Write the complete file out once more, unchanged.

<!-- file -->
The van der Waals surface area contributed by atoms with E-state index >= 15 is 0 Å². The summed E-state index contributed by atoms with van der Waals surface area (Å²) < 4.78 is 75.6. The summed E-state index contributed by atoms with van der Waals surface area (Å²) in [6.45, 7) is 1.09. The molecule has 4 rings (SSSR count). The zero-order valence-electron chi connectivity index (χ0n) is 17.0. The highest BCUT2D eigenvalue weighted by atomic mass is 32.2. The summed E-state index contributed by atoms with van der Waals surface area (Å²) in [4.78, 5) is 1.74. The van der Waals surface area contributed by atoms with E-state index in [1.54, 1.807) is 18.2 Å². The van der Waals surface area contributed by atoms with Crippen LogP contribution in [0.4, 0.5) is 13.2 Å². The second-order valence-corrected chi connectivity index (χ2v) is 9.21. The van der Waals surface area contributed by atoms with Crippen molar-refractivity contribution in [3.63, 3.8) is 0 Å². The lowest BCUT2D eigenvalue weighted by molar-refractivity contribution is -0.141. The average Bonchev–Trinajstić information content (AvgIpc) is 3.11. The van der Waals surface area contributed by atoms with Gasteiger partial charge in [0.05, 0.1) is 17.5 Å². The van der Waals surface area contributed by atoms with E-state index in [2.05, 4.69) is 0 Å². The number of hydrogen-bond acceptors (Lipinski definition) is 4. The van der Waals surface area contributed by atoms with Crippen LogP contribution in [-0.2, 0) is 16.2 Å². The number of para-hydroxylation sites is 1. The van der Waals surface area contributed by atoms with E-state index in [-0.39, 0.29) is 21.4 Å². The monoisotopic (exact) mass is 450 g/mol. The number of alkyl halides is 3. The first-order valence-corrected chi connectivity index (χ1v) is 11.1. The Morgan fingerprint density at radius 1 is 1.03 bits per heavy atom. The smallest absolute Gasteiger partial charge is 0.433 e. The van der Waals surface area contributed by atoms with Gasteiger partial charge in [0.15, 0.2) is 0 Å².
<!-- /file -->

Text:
The van der Waals surface area contributed by atoms with E-state index >= 15 is 0 Å². The summed E-state index contributed by atoms with van der Waals surface area (Å²) < 4.78 is 75.6. The summed E-state index contributed by atoms with van der Waals surface area (Å²) in [6.45, 7) is 1.09. The molecule has 4 rings (SSSR count). The zero-order valence-electron chi connectivity index (χ0n) is 17.0. The highest BCUT2D eigenvalue weighted by atomic mass is 32.2. The summed E-state index contributed by atoms with van der Waals surface area (Å²) in [4.78, 5) is 1.74. The van der Waals surface area contributed by atoms with E-state index in [1.54, 1.807) is 18.2 Å². The van der Waals surface area contributed by atoms with Crippen LogP contribution in [0.4, 0.5) is 13.2 Å². The second-order valence-corrected chi connectivity index (χ2v) is 9.21. The van der Waals surface area contributed by atoms with Crippen molar-refractivity contribution in [3.63, 3.8) is 0 Å². The lowest BCUT2D eigenvalue weighted by molar-refractivity contribution is -0.141. The average Bonchev–Trinajstić information content (AvgIpc) is 3.11. The van der Waals surface area contributed by atoms with Gasteiger partial charge in [0.05, 0.1) is 17.5 Å². The van der Waals surface area contributed by atoms with E-state index in [2.05, 4.69) is 0 Å². The number of hydrogen-bond acceptors (Lipinski definition) is 4. The van der Waals surface area contributed by atoms with Crippen LogP contribution in [-0.2, 0) is 16.2 Å². The number of para-hydroxylation sites is 1. The van der Waals surface area contributed by atoms with E-state index in [-0.39, 0.29) is 21.4 Å². The monoisotopic (exact) mass is 450 g/mol. The number of alkyl halides is 3. The first-order valence-corrected chi connectivity index (χ1v) is 11.1. The Morgan fingerprint density at radius 1 is 1.03 bits per heavy atom. The smallest absolute Gasteiger partial charge is 0.433 e. The van der Waals surface area contributed by atoms with Gasteiger partial charge in [0.15, 0.2) is 0 Å².